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Ziphnor

The hash_map that lied!

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Ive know spent almost 2 full days debugging an insane problem. For my game ive been creating a simple window manager, that works similar to the java Swing system. A weird problem seemed to arise when more than one component with a listener existed. The effect being that *all* buttons reacted to input to any one of them. The key players in this weird scenario is : the MListener - a managed pointer to a Listener object the listener has a managed pointer to the component its associated with(accessed by getComponent member function) the MPComponent - a managed poiner to a component (managed pointers are a simple reference counting system) Each managed pointer has a bypass method that returns an int, the real pointer(not to be used lightly!). The hashmap in question has as key a MPComponent, and as value a pointer to a vector of MListener(typedef'ed as ListenerVector), ie the associated listeners. When a listener is to be registered in the window manager, we check to see if the component has any listeners(we get an iterator to it by using find, and then checking that iterator against the iterator gotten by using end(). If these are the same, there is no entry to this component so we make a new listenervector there, and add the listener to be added to this list. On the other hand, if there already is an entry, we dereference it and adds the listener to the already existing listenervector. This is shown below:
      
void addListener(MListener ml)
{
	MPComponent m = ml->getComponent();
	hash_map<MPComponent, ListenerVector >::iterator list = component_listener.find(m);
	hash_map<MPComponent, ListenerVector >::iterator end = component_listener.end();

	if(list != end)
	{
		ListenerVector ls = (*list).second;
		ls->push_back(ml);
	}
	else
	{
		component_listener[m] = new vector<MListener>();
		component_listener[m]->push_back(ml);
	}
	listeners.push_back(ml);
}
   
(note: listeners is just an alternate access method, allowing one to traverse all listeners regardless of component association) Anyway, when this code is actually used, it only reaches the else part once, all other calls acts if the hash_map actually had an entry for the MPComponent, and adds the listener to an already existing list(the one associated with the component belonging to the listener that was first added). So all listeners are added to the same ListenerVector associated with *one* component, and the hash_map happily returns this ListenerVector *no* matter what MPComponent you query for(only NULL doesnt). So when later code finds out that one component has been clicked for example, it innocently queries for the listeners associated with that component, gets *all* listeners returned, and continues to inform each and everyone of them that the mouse has been clicked on their target, in effect clicking *all* components on the screen.... I then tried changing the hash_compare method(which shouldnt make any diffence except in speed) to return the real adress of the MPComponent(100% unique naturally), but it still didnt work. Not trusting the hash_map now, i changed it to a hash_map with an int key, simply using the adress of the component directly instead(in essence, prehashing the key. To my huge surprise this actually *works*! This code is given below:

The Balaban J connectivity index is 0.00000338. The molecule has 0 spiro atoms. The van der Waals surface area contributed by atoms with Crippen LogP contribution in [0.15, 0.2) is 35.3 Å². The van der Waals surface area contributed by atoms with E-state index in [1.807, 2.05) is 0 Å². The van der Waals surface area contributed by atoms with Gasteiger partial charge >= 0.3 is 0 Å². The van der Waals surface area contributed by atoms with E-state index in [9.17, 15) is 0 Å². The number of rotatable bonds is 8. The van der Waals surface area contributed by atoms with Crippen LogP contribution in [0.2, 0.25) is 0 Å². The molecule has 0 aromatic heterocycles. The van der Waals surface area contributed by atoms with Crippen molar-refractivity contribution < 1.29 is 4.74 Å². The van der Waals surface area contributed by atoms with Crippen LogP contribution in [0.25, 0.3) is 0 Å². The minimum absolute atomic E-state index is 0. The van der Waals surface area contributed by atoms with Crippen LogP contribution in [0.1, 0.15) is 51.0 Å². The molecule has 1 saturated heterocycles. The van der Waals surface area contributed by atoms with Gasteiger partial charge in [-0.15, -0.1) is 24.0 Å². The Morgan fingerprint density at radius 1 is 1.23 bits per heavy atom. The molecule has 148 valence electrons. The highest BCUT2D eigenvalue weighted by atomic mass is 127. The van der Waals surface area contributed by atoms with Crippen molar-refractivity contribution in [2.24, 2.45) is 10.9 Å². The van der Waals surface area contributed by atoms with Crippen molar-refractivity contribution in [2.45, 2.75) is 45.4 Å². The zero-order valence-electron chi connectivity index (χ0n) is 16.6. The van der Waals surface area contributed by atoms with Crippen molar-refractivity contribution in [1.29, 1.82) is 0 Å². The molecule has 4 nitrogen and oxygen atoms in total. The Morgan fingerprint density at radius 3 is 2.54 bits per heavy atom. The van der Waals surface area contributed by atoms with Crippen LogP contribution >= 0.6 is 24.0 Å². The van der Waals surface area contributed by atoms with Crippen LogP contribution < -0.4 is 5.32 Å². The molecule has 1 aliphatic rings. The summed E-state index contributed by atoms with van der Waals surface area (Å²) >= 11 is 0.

void addListener(MListener ml)
{
	MPComponent m = ml->getComponent();
	int adress = m.bypass();
	hash_map<int, ListenerVector >::iterator list = component_listener.find(adress);
	hash_map<int, ListenerVector >::iterator end = component_listener.end();

	if(list != end)
	{
		ListenerVector ls = (*list).second;
		ls->push_back(ml);
	}
	else
	{
		component_listener[adress] = new vector<MListener>();
		component_listener[adress]->push_back(ml);
	}
	listeners.push_back(ml);
}
      
If anyone actually bothered to read this, i would be happy to be enlightened about what could cause this weird behavior!(but im sticking to the later version for now, im sick of that code!!!) Nice to vent some frustration..... [edited by - ziphnor on July 27, 2002 5:07:15 AM] [edited by - ziphnor on July 27, 2002 5:09:20 AM]

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I''ve worked with hash_maps before, but the key was always an integer. I haven''t experienced with using a non-integer key. And leave it up to MSDN not to clearly document it; or not document it at all It would be interesting to write a small applet that tests this, because I''m curious as well.

Maybe you will have more success with a regular map.

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What i find most disturbing is that it didnt even
work *after* i specified the hash_compare myself, like so:

size_t std::hash_compare::operator()(const MPComponent& val) const
{
return val.bypass();
}


I mean, shouldnt this be the same as im doing with the int key??

Perhaps i should try changing to STLPort or something.....

Anyway, it works fine now, and i see little reason to change it, but im frustrated by my ignorance of the reason for this malfunction

Its frustrating debugging something like this, i was through *everything* else that was in any way connected to the windowmanager, checking and rechecking(and actually finding some unrelated bugs!), and then it turns out its not my code thats the problem(or at least it seems so...).

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